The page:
After I did Music for the Native Americans and Contact From the Underworld of Redboy, I felt very strongly that we should put together the most amazing celebration of the Native people of North America that the world has ever imagined and hold it in the biggest tipi in the world. I went to the head of Cirque du Soleil, Guy Laliberté and told him what I wanted to do and he loved the idea. But I found out I couldn’t make a deal with them because it was like “If you come into my sandbox that means that we own everything,” and I thought, That’s not fair. I even joked with them. I said, “Well, here we go, let’s fuck the Indians again.” In addition, what they do is so circus-oriented that I got uncomfortable with some of the ideas we had floating around. I thought, This is not a circus. I’m talking about a ceremony that is so extraordinary that you have never been allowed behind this curtain before. Now I’m working on it with Michael Cole, who did huge tours with U2, the Rolling Stones and Pink Floyd. He does a lot of Broadway—he’s currently doing Spider-Man: Turn Off the Dark. This is a vision of a powerful Indian mythology that needs to be brought to life. It is so powerful that when people come out of this show, they will all feel like they’re Indians. It’s very ambitious, I know, but I’m going to do my best to see if it can be done.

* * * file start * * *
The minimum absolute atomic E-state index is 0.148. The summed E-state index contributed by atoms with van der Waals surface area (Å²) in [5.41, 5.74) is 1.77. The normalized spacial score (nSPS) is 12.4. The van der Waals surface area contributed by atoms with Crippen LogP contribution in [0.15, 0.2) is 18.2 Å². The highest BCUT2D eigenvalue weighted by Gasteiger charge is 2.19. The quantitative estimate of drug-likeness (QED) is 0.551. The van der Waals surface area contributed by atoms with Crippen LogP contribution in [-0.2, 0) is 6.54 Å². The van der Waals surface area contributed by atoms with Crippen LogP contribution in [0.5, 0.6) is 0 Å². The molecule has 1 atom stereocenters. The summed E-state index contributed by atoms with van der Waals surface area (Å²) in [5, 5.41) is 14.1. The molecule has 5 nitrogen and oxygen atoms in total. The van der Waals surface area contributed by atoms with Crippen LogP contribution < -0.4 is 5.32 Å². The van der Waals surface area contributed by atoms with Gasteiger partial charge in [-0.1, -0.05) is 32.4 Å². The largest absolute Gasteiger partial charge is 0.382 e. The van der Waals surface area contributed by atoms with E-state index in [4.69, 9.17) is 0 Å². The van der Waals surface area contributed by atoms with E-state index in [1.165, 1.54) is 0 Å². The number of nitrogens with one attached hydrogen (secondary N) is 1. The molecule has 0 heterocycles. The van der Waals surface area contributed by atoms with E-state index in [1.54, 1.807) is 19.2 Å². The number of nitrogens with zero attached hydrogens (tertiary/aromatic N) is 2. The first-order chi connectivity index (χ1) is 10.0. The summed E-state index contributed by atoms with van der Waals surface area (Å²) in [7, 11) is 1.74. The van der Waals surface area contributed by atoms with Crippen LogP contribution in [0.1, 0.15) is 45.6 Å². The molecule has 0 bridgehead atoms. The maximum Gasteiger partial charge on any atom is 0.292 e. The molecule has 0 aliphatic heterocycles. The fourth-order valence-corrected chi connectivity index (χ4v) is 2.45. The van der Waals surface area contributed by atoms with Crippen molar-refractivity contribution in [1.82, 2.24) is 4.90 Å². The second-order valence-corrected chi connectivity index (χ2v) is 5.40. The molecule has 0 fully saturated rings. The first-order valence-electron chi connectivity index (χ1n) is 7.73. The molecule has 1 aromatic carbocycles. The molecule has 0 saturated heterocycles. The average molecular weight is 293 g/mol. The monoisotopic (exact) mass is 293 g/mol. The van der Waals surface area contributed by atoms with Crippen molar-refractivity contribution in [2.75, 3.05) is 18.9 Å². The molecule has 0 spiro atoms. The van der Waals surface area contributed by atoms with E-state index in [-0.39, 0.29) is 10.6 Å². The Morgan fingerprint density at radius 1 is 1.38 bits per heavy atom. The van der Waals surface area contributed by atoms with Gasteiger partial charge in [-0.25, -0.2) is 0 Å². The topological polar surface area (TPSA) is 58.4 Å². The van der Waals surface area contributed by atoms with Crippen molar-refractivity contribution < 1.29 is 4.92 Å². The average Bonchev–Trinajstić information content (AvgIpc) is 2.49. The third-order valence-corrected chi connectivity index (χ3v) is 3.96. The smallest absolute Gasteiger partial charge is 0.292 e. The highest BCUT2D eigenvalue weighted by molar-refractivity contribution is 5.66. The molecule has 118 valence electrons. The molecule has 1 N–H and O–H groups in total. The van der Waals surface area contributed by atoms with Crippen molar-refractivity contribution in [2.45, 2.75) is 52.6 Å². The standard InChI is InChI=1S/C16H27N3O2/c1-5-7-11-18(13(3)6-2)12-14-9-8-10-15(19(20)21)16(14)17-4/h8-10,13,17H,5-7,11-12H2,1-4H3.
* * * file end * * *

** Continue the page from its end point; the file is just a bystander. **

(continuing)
So that delayed the album?
It didn’t delay the album, because I wasn’t working on an album. I was working on many other things—I was an executive at DreamWorks, I was doing music for a bunch of movies, I just made a deal with Abrams to do a book for young readers on the story of Hiawatha and the Peacemaker. I’ve also just made a deal to write my autobiography, so there’s a lot on my plate and I operate like that. I make a record when I feel I have something strong in mind to do in a record.
What made you bring in Trent Reznor for his contribution?
Because I have such a strong cinematic connection in my music-making, I was casting people to play different parts. I was casting Tom Morello [of Rage Against the Machine] to play the part in the song “Axman.” I was casting [pedal steel guitarist] Robert Randolph to play with me. I started with Eric Clapton and I thought about what other guitar players I wanted to work with. On the song “Madam X” I was trying to figure out how to combine a very traditional thematic idea with something urgently modern. I thought no one could do this better than Trent Reznor, so it was just good casting on my part.
In your solo career you sing on all your albums; why did you only sing on a handful of songs with The Band?
Because I wanted that to be a balanced situation, and for me to write the songs, play the guitar, play the guitar solos and sing the songs as well, it would have made things unbalanced. One reason we were called “The Band” was because it was a real band, where everybody played an extremely important part in it. I liked that, in that group, I could cast which singer I wanted to use on which song; and I knew who could tell the story I was trying to tell really well with their sound. It was like having a workshop of artists that I could call upon for different things.
When do you think your next solo album is coming out?
I don’t know. I’m just trying to stay in the moment. I’m just trying to do what I do today really well. Making this album was one of the most enjoyable musical experiences I ever had, so I do have a thrust for more of this. If I had my way, all I would do for the next couple of years would be to write songs for a new album and write my autobiography, but I have many other things I’m working on. So I’m just going to have to see how it all rolls out.
For more information, and to order How to Become Clairvoyant, visit Robbie Robertson's official site.